}
@Html.EnumDropDownListFor(model => model.MyEnum)
<select asp-for="@Model.SelectedValue" asp-items="Html.GetEnumSelectList<MyEnum>()">

You should create a new question that is specific to MVC 5.1 and put this as the answer, then send me a link to the post so that I may upvote an favorite.

What I don't like about EnumDropDownListFor() is that it saves into the DB the int value of the enum, not the text, so if you ever choose to add a new enum item, it must necessarily go at the end of the list, so as not to loose the relationship of the saved database int values to original positions of the enum items. That is an unnecessary restriction if the text is saved. Plus, I rather be able to look at the db and see a text, rather than ints where I then have to lookup the text values elsewhere. Otherwise this html helper is very convenient to use.

@Giovanni - you can specify your own numerical values.

How do you create a dropdownlist from an enum in ASP.NET MVC? - Stack ...

asp.net asp.net-mvc
Rectangle 27 596

This problem has been addressed in ASP.Net MVC 3. They now automatically convert underscores in html attribute properties to dashes. They got lucky on this one, as underscores are not legal in html attributes, so MVC can confidently imply that you'd like a dash when you use an underscore.

@Html.TextBoxFor(vm => vm.City, new { data_bind = "foo" })

If you're still using an older version of MVC, you can mimic what MVC 3 is doing by creating this static method that I borrowed from MVC3's source code:

public class Foo {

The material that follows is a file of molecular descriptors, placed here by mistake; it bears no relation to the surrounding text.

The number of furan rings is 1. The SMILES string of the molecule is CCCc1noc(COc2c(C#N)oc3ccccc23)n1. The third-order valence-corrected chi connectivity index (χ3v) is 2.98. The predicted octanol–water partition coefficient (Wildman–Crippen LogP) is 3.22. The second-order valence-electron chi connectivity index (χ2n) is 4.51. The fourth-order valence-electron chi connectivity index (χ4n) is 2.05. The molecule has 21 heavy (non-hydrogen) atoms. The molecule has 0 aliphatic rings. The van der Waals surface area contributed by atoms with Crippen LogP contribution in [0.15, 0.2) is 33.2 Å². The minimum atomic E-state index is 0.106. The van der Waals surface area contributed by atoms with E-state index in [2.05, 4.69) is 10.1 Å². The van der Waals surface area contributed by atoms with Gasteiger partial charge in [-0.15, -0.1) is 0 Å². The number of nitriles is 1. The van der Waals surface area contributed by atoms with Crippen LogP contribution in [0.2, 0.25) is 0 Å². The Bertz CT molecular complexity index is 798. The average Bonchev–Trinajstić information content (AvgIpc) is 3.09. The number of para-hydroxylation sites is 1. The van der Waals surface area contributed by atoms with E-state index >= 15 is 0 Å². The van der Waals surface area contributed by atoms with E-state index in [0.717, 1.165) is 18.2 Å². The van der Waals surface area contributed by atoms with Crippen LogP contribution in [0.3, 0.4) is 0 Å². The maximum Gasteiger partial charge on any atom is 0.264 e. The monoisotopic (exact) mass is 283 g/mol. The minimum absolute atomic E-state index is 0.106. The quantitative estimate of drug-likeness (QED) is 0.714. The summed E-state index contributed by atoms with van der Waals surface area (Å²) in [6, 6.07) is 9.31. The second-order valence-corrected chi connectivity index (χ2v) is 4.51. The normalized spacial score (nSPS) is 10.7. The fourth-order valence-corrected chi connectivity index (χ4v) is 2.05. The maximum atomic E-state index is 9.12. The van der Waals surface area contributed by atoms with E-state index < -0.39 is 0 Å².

public static RouteValueDictionary AnonymousObjectToHtmlAttributes(object htmlAttributes) {
        RouteValueDictionary result = new RouteValueDictionary();
        if (htmlAttributes != null) {
            foreach (System.ComponentModel.PropertyDescriptor property in System.ComponentModel.TypeDescriptor.GetProperties(htmlAttributes)) {
                result.Add(property.Name.Replace('_', '-'), property.GetValue(htmlAttributes));
            }
        }
        return result;
    }
}

And then you can use it like this:

<%: Html.TextBoxFor(vm => vm.City, Foo.AnonymousObjectToHtmlAttributes(new { data_bind = "foo" })) %>

and this will render the correct data-* attribute:

<input data-bind="foo" id="City" name="City" type="text" value="" />

Hi Simon, did you solve your problem? If not, can you provide your code that's causing you the problem?

WebGrid.GetHtml(htmlAttributes: new { data_some : "thing" })

@RubensMariuzzo this isn't baked in to the RouteValueDictionary but into MVC3's Html.Something() methods. It's possible that WebGrid hasn't been upgraded in the same way, or you could check the version on the System.Web.Helpers.dll

html5 - How to use dashes in HTML-5 data-* attributes in ASP.NET MVC -...

asp.net-mvc html5 custom-data-attribute